If you want to follow in my footsteps, or my tyre prints, this is the complete route:

haspengouw  cycling route

You can download it here on RouteYou.

Alternatively, if 70k is a bit too long, you can mix and match by using the cycle network in the area:


The fruitoogstrit started in the top-left at number 353, but you could choose to start anywhere you want in this area, and make a cycle route that is as long or short as you want.

As for me, I will definitely be returning to this area in Spring, to repeat this route when all the fruit trees are in full bloom. That promises to be equally spectacular.

P.S. Here is my Spring account of the Haspengouw.



22 thoughts on “Cycling through the orchards of the Haspengouw”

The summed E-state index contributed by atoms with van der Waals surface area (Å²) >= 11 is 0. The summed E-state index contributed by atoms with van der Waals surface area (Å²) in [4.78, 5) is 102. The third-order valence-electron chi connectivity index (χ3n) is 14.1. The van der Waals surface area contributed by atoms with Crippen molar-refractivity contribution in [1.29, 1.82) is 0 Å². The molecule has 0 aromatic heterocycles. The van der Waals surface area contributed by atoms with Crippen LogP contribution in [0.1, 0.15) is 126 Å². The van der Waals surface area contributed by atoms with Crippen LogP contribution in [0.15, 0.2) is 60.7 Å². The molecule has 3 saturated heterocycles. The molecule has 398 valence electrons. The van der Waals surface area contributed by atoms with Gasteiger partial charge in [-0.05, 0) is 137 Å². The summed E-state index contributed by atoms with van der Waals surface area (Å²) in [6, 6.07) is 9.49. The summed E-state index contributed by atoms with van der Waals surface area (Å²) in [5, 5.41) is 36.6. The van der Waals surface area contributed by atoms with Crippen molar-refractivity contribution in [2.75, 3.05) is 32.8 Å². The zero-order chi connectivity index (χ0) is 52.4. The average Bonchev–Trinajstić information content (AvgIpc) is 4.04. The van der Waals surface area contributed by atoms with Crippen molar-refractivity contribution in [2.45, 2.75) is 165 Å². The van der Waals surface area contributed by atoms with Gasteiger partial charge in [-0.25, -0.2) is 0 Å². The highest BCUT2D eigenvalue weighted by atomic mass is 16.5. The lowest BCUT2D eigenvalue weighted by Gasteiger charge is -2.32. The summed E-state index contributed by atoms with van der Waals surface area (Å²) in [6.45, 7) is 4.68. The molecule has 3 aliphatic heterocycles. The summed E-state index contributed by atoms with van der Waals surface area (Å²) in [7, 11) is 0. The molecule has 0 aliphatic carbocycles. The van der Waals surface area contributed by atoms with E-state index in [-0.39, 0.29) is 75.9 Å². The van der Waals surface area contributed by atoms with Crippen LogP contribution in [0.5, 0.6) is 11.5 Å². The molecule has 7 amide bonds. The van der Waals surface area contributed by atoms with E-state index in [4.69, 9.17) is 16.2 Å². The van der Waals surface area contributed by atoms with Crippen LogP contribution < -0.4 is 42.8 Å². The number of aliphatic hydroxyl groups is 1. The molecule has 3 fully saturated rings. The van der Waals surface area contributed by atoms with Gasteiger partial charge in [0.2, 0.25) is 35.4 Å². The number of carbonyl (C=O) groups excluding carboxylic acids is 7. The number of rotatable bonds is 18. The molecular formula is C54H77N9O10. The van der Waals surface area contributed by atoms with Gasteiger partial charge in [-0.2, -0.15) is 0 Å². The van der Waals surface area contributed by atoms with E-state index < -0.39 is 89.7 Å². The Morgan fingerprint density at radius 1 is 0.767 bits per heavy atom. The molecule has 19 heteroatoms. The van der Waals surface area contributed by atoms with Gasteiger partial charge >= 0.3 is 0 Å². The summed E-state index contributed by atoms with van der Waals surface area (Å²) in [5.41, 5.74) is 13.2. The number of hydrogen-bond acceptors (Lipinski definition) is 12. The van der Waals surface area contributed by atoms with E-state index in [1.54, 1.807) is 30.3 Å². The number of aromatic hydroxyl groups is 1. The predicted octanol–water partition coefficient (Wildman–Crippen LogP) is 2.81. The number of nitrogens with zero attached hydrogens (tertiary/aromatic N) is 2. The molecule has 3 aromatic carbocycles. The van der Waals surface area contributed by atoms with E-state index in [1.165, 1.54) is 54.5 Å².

1. What an interesting ride and an opportunity to see such beautiful farm land. I’m glad you are having such a great crop. New England did not have a peach crop because of a freeze on Valentine’s Day and the apples are smaller and earlier because of the drought. That juice looked mighty delicious. 🙂

    1. Yes it’s amazing how a fairly small change in the weather can have dramatic consequences isn’t it Judy. Like the fruit farmer who was complaining about the sunshine. I am sure if we hadn’t had any sunshine, it also would not have been optimal.

  2. Great ride! Although you did a great part of Haspengouw, you missed the more challenging part around Borgloon. There you can have amazing views after riding up from one hill to the other. The “real” Haspengouw is situated between Sint-Truiden and Borgloon, but more the villages in the south of the road that connects the two cities.

    The part you did is also beautiful, but flat, and therefore less good for taking pictures.